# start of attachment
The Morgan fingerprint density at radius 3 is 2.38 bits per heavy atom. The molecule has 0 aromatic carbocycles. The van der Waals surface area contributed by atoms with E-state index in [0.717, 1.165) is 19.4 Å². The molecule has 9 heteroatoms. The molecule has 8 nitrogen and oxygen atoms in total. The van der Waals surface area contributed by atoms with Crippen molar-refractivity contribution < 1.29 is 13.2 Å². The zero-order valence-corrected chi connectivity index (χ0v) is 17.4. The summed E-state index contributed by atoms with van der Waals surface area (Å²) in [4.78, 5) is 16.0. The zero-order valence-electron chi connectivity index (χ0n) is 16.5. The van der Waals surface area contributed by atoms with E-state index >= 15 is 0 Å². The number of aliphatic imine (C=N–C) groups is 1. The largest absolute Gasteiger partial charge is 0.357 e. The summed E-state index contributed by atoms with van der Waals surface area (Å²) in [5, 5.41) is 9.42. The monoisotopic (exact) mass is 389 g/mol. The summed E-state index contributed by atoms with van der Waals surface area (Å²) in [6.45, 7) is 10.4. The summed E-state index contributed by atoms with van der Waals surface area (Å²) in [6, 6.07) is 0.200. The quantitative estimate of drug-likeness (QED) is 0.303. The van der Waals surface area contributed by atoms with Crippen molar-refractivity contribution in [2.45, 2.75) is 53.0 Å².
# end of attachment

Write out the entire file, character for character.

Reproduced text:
The Morgan fingerprint density at radius 3 is 2.38 bits per heavy atom. The molecule has 0 aromatic carbocycles. The van der Waals surface area contributed by atoms with E-state index in [0.717, 1.165) is 19.4 Å². The molecule has 9 heteroatoms. The molecule has 8 nitrogen and oxygen atoms in total. The van der Waals surface area contributed by atoms with Crippen molar-refractivity contribution < 1.29 is 13.2 Å². The zero-order valence-corrected chi connectivity index (χ0v) is 17.4. The summed E-state index contributed by atoms with van der Waals surface area (Å²) in [4.78, 5) is 16.0. The zero-order valence-electron chi connectivity index (χ0n) is 16.5. The van der Waals surface area contributed by atoms with E-state index >= 15 is 0 Å². The number of aliphatic imine (C=N–C) groups is 1. The largest absolute Gasteiger partial charge is 0.357 e. The summed E-state index contributed by atoms with van der Waals surface area (Å²) in [5, 5.41) is 9.42. The monoisotopic (exact) mass is 389 g/mol. The summed E-state index contributed by atoms with van der Waals surface area (Å²) in [6.45, 7) is 10.4. The summed E-state index contributed by atoms with van der Waals surface area (Å²) in [6, 6.07) is 0.200. The quantitative estimate of drug-likeness (QED) is 0.303. The van der Waals surface area contributed by atoms with Crippen molar-refractivity contribution in [2.45, 2.75) is 53.0 Å².